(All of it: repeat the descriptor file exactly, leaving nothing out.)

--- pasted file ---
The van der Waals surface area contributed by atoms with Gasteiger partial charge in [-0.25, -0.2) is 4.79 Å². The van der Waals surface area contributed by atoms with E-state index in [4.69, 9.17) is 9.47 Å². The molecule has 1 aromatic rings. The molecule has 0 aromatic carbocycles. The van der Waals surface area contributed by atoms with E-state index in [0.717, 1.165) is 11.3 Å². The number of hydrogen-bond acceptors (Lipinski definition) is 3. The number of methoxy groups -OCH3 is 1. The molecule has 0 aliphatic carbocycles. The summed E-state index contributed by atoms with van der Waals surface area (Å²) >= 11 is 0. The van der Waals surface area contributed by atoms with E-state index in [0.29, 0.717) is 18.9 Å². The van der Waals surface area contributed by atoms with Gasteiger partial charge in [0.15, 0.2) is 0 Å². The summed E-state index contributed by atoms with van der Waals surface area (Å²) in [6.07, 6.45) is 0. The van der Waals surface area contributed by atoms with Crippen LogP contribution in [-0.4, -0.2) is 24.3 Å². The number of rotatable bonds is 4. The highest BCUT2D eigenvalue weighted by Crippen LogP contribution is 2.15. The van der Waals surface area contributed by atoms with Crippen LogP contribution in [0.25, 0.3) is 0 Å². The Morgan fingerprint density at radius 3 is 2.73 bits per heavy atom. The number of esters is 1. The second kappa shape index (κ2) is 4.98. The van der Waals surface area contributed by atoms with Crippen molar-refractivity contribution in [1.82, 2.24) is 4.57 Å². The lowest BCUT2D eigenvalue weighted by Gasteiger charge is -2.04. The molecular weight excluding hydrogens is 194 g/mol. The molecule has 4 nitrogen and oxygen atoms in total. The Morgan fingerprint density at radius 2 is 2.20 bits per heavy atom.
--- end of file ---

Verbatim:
The van der Waals surface area contributed by atoms with Gasteiger partial charge in [-0.25, -0.2) is 4.79 Å². The van der Waals surface area contributed by atoms with E-state index in [4.69, 9.17) is 9.47 Å². The molecule has 1 aromatic rings. The molecule has 0 aromatic carbocycles. The van der Waals surface area contributed by atoms with E-state index in [0.717, 1.165) is 11.3 Å². The number of hydrogen-bond acceptors (Lipinski definition) is 3. The number of methoxy groups -OCH3 is 1. The molecule has 0 aliphatic carbocycles. The summed E-state index contributed by atoms with van der Waals surface area (Å²) >= 11 is 0. The van der Waals surface area contributed by atoms with E-state index in [0.29, 0.717) is 18.9 Å². The van der Waals surface area contributed by atoms with Gasteiger partial charge in [0.15, 0.2) is 0 Å². The summed E-state index contributed by atoms with van der Waals surface area (Å²) in [6.07, 6.45) is 0. The van der Waals surface area contributed by atoms with Crippen LogP contribution in [-0.4, -0.2) is 24.3 Å². The number of rotatable bonds is 4. The highest BCUT2D eigenvalue weighted by Crippen LogP contribution is 2.15. The van der Waals surface area contributed by atoms with Crippen LogP contribution in [0.25, 0.3) is 0 Å². The Morgan fingerprint density at radius 3 is 2.73 bits per heavy atom. The number of esters is 1. The second kappa shape index (κ2) is 4.98. The van der Waals surface area contributed by atoms with Crippen molar-refractivity contribution in [1.82, 2.24) is 4.57 Å². The lowest BCUT2D eigenvalue weighted by Gasteiger charge is -2.04. The molecular weight excluding hydrogens is 194 g/mol. The molecule has 4 nitrogen and oxygen atoms in total. The Morgan fingerprint density at radius 2 is 2.20 bits per heavy atom.